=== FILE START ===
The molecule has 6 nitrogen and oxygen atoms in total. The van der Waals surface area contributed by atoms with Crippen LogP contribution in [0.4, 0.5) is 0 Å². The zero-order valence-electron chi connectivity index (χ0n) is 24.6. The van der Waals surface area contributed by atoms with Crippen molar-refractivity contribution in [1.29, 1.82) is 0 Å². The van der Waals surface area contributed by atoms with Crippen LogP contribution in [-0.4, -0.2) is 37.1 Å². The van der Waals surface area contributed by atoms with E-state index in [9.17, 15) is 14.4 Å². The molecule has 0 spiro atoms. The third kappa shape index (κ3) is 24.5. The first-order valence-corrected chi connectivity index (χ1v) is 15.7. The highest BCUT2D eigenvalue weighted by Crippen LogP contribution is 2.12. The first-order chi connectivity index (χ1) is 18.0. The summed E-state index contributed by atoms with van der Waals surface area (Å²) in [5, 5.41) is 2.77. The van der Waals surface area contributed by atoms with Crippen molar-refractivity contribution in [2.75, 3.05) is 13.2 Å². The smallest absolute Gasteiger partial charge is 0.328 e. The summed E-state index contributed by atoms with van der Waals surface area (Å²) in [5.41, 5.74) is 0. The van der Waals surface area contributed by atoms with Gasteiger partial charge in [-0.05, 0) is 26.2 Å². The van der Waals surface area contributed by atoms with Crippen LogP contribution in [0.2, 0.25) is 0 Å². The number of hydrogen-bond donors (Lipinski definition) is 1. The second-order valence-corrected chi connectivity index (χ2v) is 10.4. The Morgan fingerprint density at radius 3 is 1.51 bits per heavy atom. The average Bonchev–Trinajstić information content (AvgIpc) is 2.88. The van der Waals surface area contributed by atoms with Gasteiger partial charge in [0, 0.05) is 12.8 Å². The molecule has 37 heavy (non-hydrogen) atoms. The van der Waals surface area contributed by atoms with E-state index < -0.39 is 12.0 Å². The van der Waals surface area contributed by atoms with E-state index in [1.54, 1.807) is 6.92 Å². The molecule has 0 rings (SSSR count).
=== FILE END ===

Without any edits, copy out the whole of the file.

The molecule has 6 nitrogen and oxygen atoms in total. The van der Waals surface area contributed by atoms with Crippen LogP contribution in [0.4, 0.5) is 0 Å². The zero-order valence-electron chi connectivity index (χ0n) is 24.6. The van der Waals surface area contributed by atoms with Crippen molar-refractivity contribution in [1.29, 1.82) is 0 Å². The van der Waals surface area contributed by atoms with Crippen LogP contribution in [-0.4, -0.2) is 37.1 Å². The van der Waals surface area contributed by atoms with E-state index in [9.17, 15) is 14.4 Å². The molecule has 0 spiro atoms. The third kappa shape index (κ3) is 24.5. The first-order valence-corrected chi connectivity index (χ1v) is 15.7. The highest BCUT2D eigenvalue weighted by Crippen LogP contribution is 2.12. The first-order chi connectivity index (χ1) is 18.0. The summed E-state index contributed by atoms with van der Waals surface area (Å²) in [5, 5.41) is 2.77. The van der Waals surface area contributed by atoms with Crippen molar-refractivity contribution in [2.75, 3.05) is 13.2 Å². The smallest absolute Gasteiger partial charge is 0.328 e. The summed E-state index contributed by atoms with van der Waals surface area (Å²) in [5.41, 5.74) is 0. The van der Waals surface area contributed by atoms with Gasteiger partial charge in [-0.05, 0) is 26.2 Å². The van der Waals surface area contributed by atoms with Crippen LogP contribution in [0.2, 0.25) is 0 Å². The number of hydrogen-bond donors (Lipinski definition) is 1. The second-order valence-corrected chi connectivity index (χ2v) is 10.4. The Morgan fingerprint density at radius 3 is 1.51 bits per heavy atom. The average Bonchev–Trinajstić information content (AvgIpc) is 2.88. The van der Waals surface area contributed by atoms with Gasteiger partial charge in [0, 0.05) is 12.8 Å². The molecule has 37 heavy (non-hydrogen) atoms. The van der Waals surface area contributed by atoms with E-state index < -0.39 is 12.0 Å². The van der Waals surface area contributed by atoms with E-state index in [1.54, 1.807) is 6.92 Å². The molecule has 0 rings (SSSR count).